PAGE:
Course Content

Chemistry is an experimental science that combines academic study with the acquisition of practical and investigational skills. There is a variety of approaches to the teaching of chemistry. By its very nature, chemistry lends itself to an experimental approach, and this is reflected throughout the course.

Apart from being a subject worthy of study in its own right, chemistry is a prerequisite for many other courses in higher education, such as medicine, biological science and environmental science, and serves as useful preparation for employment.

The Diploma Programme chemistry course includes the essential principles of the subject but also, through selection of options, allows teachers some flexibility to tailor the course in order to meet the needs of their students. Both theory and experiments should be undertaken by all students and they should complement one another naturally, as they do in the wider scientific community. The Diploma Programme chemistry course allows students to develop traditional practical skills and techniques and to increase facility in the use of mathematics, which is the language of science but also to develop interpersonal skills, and digital technology skills.

The course is available both at standard level (SL) and higher level (HL), and therefore accommodates students who wish to study science in higher education and those who do not. The course at both Standard and Higher Level does not require any particular background or prior learning.

Course Content (Standard Level)

The Chemistry Standard Level course will cover the following topics:

1. Stoichiometric relationships
2. Atomic structure
3. Periodicity
4. Chemical bonding and structure
5. Energetics/thermochemistry
6. Chemical kinetics
7. Equilibrium
8. Acids and bases
9. Redox processes
10. Organic chemistry
11. Measurement and data processing

Course Content (Higher Level)

The Chemistry Higher Level course will cover the topics covered in the Standard level section plus extension material on the same topics, apart from Topic 1 where the material is the same for both levels.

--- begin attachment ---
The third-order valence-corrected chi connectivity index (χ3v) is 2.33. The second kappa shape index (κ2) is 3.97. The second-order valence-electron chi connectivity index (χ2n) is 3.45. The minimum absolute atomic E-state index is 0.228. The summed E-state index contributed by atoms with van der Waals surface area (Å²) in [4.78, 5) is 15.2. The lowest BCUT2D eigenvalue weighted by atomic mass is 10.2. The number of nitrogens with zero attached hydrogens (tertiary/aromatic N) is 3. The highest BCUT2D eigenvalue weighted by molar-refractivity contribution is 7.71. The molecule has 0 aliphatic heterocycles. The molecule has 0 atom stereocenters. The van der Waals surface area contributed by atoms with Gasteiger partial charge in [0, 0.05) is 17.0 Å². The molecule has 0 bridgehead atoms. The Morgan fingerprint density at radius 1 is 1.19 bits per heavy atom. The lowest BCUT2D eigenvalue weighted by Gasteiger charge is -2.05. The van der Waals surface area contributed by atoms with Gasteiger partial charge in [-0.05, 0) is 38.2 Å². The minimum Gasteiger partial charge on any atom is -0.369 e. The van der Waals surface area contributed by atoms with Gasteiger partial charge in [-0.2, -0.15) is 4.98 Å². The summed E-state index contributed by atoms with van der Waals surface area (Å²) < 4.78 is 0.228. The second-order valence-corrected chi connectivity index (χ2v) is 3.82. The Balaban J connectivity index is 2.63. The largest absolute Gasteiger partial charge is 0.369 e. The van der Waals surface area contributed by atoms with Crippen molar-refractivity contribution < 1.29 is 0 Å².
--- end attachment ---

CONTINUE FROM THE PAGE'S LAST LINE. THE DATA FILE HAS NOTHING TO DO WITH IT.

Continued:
The course also requires selection of one of the following options:

  • Materials
  • Biochemistry
  • Energy
  • Medicinal chemistry

The options are common for both levels, but the Chemistry Higher Level students will also cover extension material for each option.

The course will also involve practical work during the 2 years. The practical scheme of the work includes:

  • Practical activities
  • Individual investigation (internal assessment—IA)
  • Group 4 project

Course Assessment

The final grade is the result of external and internal assessment.

The final external assessment involves 3 written papers:

Paper 1: Multiple choice questions on core material.
Paper 2: Short-answer and extended-response questions on core material.
Paper 3: One data-based question and several short-answer questions on experimental work and short-answer and extended-response questions from one option.

The internal assessment task will be one scientific investigation taking about 10 hours and more specifically it will be a practical activity with a purposeful research question and a scientific rationale and also addressing many of the learner profile attributes. The task will have the same assessment criteria for SL and HL. The five assessment criteria are: personal engagement, exploration, analysis, evaluation and communication.


Having followed the Chemistry Diploma Programme course, students will be expected to:

  • demonstrate an understanding of scientific facts, concepts and terminology.
  • apply and use appropriate methods and techniques to present and communicate scientific information.
  • construct, analyse and evaluate research questions, predictions and scientific explanations.
  • demonstrate the appropriate research, experimental, and personal skills necessary to carry out insightful and ethical investigations.

Download the subject guide



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